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I use the R package GBM as probably my first choice for predictive modeling. There are so many great things about this algorithm but the one "bad" is that I cant easily use model code to score new data outside of R. I want to write code that can be used in SAS or other system (I will start with SAS (no access to IML)).

Lets say I have the following data set (from GBM manual) and model code:

library(gbm)
set.seed(1234)
N <- 1000
X1 <- runif(N)
X2 <- 2*runif(N)
X3 <- ordered(sample(letters[1:4],N,replace=TRUE),levels=letters[4:1])
X4 <- factor(sample(letters[1:6],N,replace=TRUE))
X5 <- factor(sample(letters[1:3],N,replace=TRUE))
X6 <- 3*runif(N)
mu <- c(-1,0,1,2)[as.numeric(X3)]
SNR <- 10 # signal-to-noise ratio
Y <- X1**1.5 + 2 * (X2**.5) + mu
sigma <- sqrt(var(Y)/SNR)
Y <- Y + rnorm(N,0,sigma)
# introduce some missing values
#X1[sample(1:N,size=500)] <- NA
X4[sample(1:N,size=300)] <- NA
X3[sample(1:N,size=30)] <- NA
data <- data.frame(Y=Y,X1=X1,X2=X2,X3=X3,X4=X4,X5=X5,X6=X6)
# fit initial model

gbm1 <- gbm(Y~X1+X2+X3+X4+X5+X6, # formula
data=data, # dataset
var.monotone=c(0,0,0,0,0,0), # -1: monotone decrease,
distribution="gaussian", 
n.trees=2, # number of trees
shrinkage=0.005, # shrinkage or learning rate,
# 0.001 to 0.1 usually work
interaction.depth=5, # 1: additive model, 2: two-way interactions, etc.
bag.fraction = 1, # subsampling fraction, 0.5 is probably best
train.fraction = 1, # fraction of data for training,
# first train.fraction*N used for training
n.minobsinnode = 10, # minimum total weight needed in each node
cv.folds = 5, # do 5-fold cross-validation
keep.data=TRUE, # keep a copy of the dataset with the object
verbose=TRUE) # print out progress

Now I can see the individual trees using pretty.gbm.tree as in

pretty.gbm.tree(gbm1,i.tree = 1)[1:7]

which yields

   SplitVar SplitCodePred LeftNode RightNode MissingNode ErrorReduction Weight
0         2  1.5000000000        1         8          15      983.34315   1000
1         1  1.0309565491        2         6           7      190.62220    501
2         2  0.5000000000        3         4           5       75.85130    277
3        -1 -0.0102671518       -1        -1          -1        0.00000    139
4        -1 -0.0050342273       -1        -1          -1        0.00000    138
5        -1 -0.0076601353       -1        -1          -1        0.00000    277
6        -1 -0.0014569934       -1        -1          -1        0.00000    224
7        -1 -0.0048866747       -1        -1          -1        0.00000    501
8         1  0.6015416372        9        10          14      160.97007    469
9        -1  0.0007403551       -1        -1          -1        0.00000    142
10        2  2.5000000000       11        12          13       85.54573    327
11       -1  0.0046278704       -1        -1          -1        0.00000    168
12       -1  0.0097445692       -1        -1          -1        0.00000    159
13       -1  0.0071158065       -1        -1          -1        0.00000    327
14       -1  0.0051854993       -1        -1          -1        0.00000    469
15       -1  0.0005408284       -1        -1          -1        0.00000     30

The manual page 18 shows the following:

enter image description here

Based on the manual, the first split occurs on the 3rd variable (zero based in this output) which is gbm1$var.names[3] "X3". The variable is ordered factor.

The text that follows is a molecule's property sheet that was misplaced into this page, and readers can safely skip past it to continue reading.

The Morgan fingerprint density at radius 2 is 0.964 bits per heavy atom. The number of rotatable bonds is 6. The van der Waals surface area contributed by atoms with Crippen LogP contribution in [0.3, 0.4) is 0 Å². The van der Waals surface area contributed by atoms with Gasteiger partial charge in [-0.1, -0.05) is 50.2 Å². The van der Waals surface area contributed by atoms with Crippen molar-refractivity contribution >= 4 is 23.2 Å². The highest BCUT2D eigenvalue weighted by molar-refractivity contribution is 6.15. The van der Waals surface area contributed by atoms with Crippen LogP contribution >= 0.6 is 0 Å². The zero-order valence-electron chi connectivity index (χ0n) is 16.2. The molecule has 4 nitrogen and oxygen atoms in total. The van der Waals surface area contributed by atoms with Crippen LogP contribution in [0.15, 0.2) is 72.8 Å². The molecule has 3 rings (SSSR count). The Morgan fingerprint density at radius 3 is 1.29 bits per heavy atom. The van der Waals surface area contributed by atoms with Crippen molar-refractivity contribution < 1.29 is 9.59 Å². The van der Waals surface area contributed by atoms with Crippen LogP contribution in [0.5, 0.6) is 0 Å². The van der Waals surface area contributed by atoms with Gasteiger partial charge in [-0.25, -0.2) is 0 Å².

types<-lapply (lapply(data[,gbm1$var.names],class), function(i) ifelse (strsplit(i[1]," ")[1]=="ordered","ordered",i))

types[3]

So, the split is at 1.5 meaning the value 'd and c' levels[[3]][1:2.5] (also zero based) splits to left node and the others levels[[3]][3:4] go to the right.

Next, the rule continues with a split at gbm1$var.names[2] as denoted by SplitVar=1 in the row indexed 1.

Has anyone written anything to move through this data structure (for each tree), constructing rules such as:

"If X3 in ('d','c') and X2<1.0309565491 and X3 in ('d') then scoreTreeOne= -0.0102671518"

which is how I think the first rule from this tree reads.

Or have any advice how to best do this?

share|improve this question
    
I think IML in SAS could offer a solution. However, I don't really understand R here. Could you interpret more clearly about the pattern? – Robbie Liu Feb 16 '12 at 12:29
    
Hi Robbie- No access to IML. Looking for a data step. I added the description of the column contents for pretty.gbm.tree. – B_Miner Feb 17 '12 at 17:02
    
Maybe you could take a look at rattle which implements such a functionality for decision trees (as discussed on Cross Validated). I didn't check myself if this would apply with gbm output. – chl Feb 23 '12 at 22:02
    
Have you figured this out? I've developed metaprogramming from R to SAS for party::ctree and nnet, and I'd like to have the same for GBM. – Andrew Dec 3 '12 at 21:28
1  
@B_Miner if you still need help with this, I cranked one out this weekend. It's specific to my use case, but it should be fairly easy to edit. Lemme know and we can figure out a discreet way to transfer the files. – Zelazny7 May 10 '14 at 21:16

The mlmeta package has a function gbm2sas that exports a GBM model from R to SAS.

share|improve this answer

Here is a very generic answer of how this might be done.

Add some R code to write the output to a file. https://stat.ethz.ch/R-manual/R-devel/library/base/html/sink.html

Then through SAS, access the ability to execute R with: http://support.sas.com/documentation/cdl/en/hostunx/61879/HTML/default/viewer.htm#a000303551.htm (You'll need to know where your R executable is to point the R code you have written above at the executable)

From there you should be able to manipulate the output within SAS to do any scoring you may need.

If it is simply a one time scoring and not a process, omit the SAS execution of R and simply develop SAS code to parse through the R output file.

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